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Acreage Limitation ?

Discussion in 'FHA/HUD and VA' started by GARY TRENT, Feb 12, 2008.

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  1. GARY TRENT

    GARY TRENT Sophomore Member

    0
    Dec 22, 2006
    Professional Status:
    Licensed Appraiser
    State:
    Indiana
    Had A Lender Tell Me Today That You Can Only Appraise Up To 5 Acres. Is This True?
     
  2. Restrain

    Restrain Elite Member

    56
    Jan 22, 2002
    Professional Status:
    Certified General Appraiser
    State:
    Florida
    Check out all the other threads regarding this in the AF...when you've got a couple of hours.

    Here's the deal. With FHA, it's the amount of land reasonable for the subject (at least it was back when I did them). They didn't want to do land appraisals. For F/F, it's what is typical for the market. In an urban market, it's homes on typical lots or small acreages. In rural areas, it's what is typical for the market. For example, in some areas of Colorado, there's a 40 acre minimum. That makes it typical.

    The problem is 5 acres out of ???acres. In this instance, you need a survey identifying the 5 acres to insure the home is on the five acres.

    However, there is no 5 acre limit per se. Lenders may not want to lend on over 5 acres, and, for example, in Texas, equity loans are limited to 5 acres. This becomes a lender-directed decision. Not a secondary market decision. Explain what you are appraising, why, and support your decision from the market.
     
  3. GARY TRENT

    GARY TRENT Sophomore Member

    0
    Dec 22, 2006
    Professional Status:
    Licensed Appraiser
    State:
    Indiana
    Thanks For The Reply. It's A Log Home In A Rural Setting With 17 Acres, That Is Not Uncommon For This Area. Thanks Again!
     
  4. Michigan CG

    Michigan CG Moderator Staff Member Moderator

    498
    Nov 1, 2006
    Professional Status:
    Certified General Appraiser
    State:
    Michigan
    Gary do not let them talk you into appraising only five acres and ignoring the rest. You must disclose the entire parcel in your report.
     
  5. Greg Bell

    Greg Bell Senior Member

    0
    Jul 7, 2006
    Professional Status:
    Gvmt Agency, FNMA, HUD, VA etc.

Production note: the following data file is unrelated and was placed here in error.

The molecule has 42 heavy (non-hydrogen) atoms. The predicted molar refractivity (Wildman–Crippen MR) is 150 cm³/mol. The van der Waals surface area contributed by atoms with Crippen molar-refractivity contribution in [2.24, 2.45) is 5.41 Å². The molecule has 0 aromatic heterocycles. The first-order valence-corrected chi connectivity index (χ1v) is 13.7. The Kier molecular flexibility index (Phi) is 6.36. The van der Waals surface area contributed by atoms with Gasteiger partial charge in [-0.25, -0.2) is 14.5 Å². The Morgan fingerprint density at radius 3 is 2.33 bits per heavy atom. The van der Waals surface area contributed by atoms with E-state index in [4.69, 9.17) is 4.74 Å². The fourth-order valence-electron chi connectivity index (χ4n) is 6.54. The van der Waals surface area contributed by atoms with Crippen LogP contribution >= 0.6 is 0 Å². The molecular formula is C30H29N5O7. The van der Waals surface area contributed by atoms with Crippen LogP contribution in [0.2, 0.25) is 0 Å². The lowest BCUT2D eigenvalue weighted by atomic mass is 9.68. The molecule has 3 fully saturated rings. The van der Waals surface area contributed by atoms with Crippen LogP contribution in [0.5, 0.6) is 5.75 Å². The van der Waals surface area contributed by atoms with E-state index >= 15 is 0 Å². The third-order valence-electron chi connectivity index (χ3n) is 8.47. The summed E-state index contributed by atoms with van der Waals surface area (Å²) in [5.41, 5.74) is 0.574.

State:
    Louisiana
    Subject will need to be appraised on the whole 17 Acres.Client may try to get you to appraise on 5 acres only , don't do it.FNMA
    guidelines will not allow the lower acreage.Comparables on similar size site will do......
     
  6. CANative

    CANative Elite Member

    456
    Jun 18, 2003
    Professional Status:
    Certified Residential Appraiser
    State:
    California
    The requirement to exclude excess land that is readily marketable is still in the 4150.2. The appraisal is to be developed using a hypothetical condition and a survey is required.
     
  7. David Beasley

    David Beasley Senior Member

    2
    Dec 12, 2003
    Professional Status:
    Certified Residential Appraiser
    State:
    North Carolina
    Right, but shouldn't one first determine if the land is excess or surplus? There is a difference, usually based on each case and the applicable zoning, current land use, etc, and which type it is determined to be determines the approach to handling it.

    Excess: can be separated from the primary improvement supporting parcel and can have its own H&B use. Surplus: cannot be separated for whatever reason - 100% build-up surrounding it, land-locked, zoning regs, etc - and thus does not have an independent H&B use. (From the AI's - "The Appraisal of Real Estate").
     
  8. CANative

    CANative Elite Member

    456
    Jun 18, 2003
    Professional Status:
    Certified Residential Appraiser
    State:
    California
    Excess = Don't need it but can get rid of it.
    Surplus = don't need it and stuck with it.

    Good example: Clearlake, CA. Old neighborhood with dirt roads. Platted into 50 x 100 lots 50 or more years ago. Most never got developed. Some people bough 2, 3 or a dozen. Very little demand and low prices for years and years (you could buy one for $2,500 5 or 6 years ago). Sudden demand in 2003 to 2006 and speculators went on a building frenzy.

    Say a guy has a house built on one of these lots but owns 5 others all in a row with nothing on them. They were "merged" for one tax bill so his "lot" is 100 x 250. All it would take is a $200 fee and a few weeks to unmerge them and sell them and there is now good demand. Most residential property is one house on one 50 x 100 lot. Vacant lots selling for $30,000 plus.

    That would be an easy to figure out example of excess land that is readily marketable.

    Same subdivision. They also platted some 25 x 100 lots for trailer houses back in 50's. Say a guy has a house on 3 of these lots. Surplus land because HBU is one house on one 50 x 100 lot but he can't split the other 25 x 100 off because that would result in a non-conforming lot.
     
    Last edited: Feb 13, 2008
  9. Dutchman

    Dutchman Member

    0
    Jul 11, 2007
    Professional Status:
    Certified Residential Appraiser
    State:
    Washington
    I understood (new) Fannie guidelines to state that all the acreage must be included in the appraisal and mortgage divisions (5 acres) will no longer be accepted.
     
  10. Joyce Potts

    Joyce Potts Elite Member

    58
    Feb 6, 2005
    Professional Status:
    Certified Residential Appraiser
    State:
    Florida
    Ask the LO/MB to check with the underwriter or with whomever he/she intends to fund/place the
    loan with before you go providing an appraisal that may end up being totally worthless for their purposes which translates to waving your fee goodbye.
     
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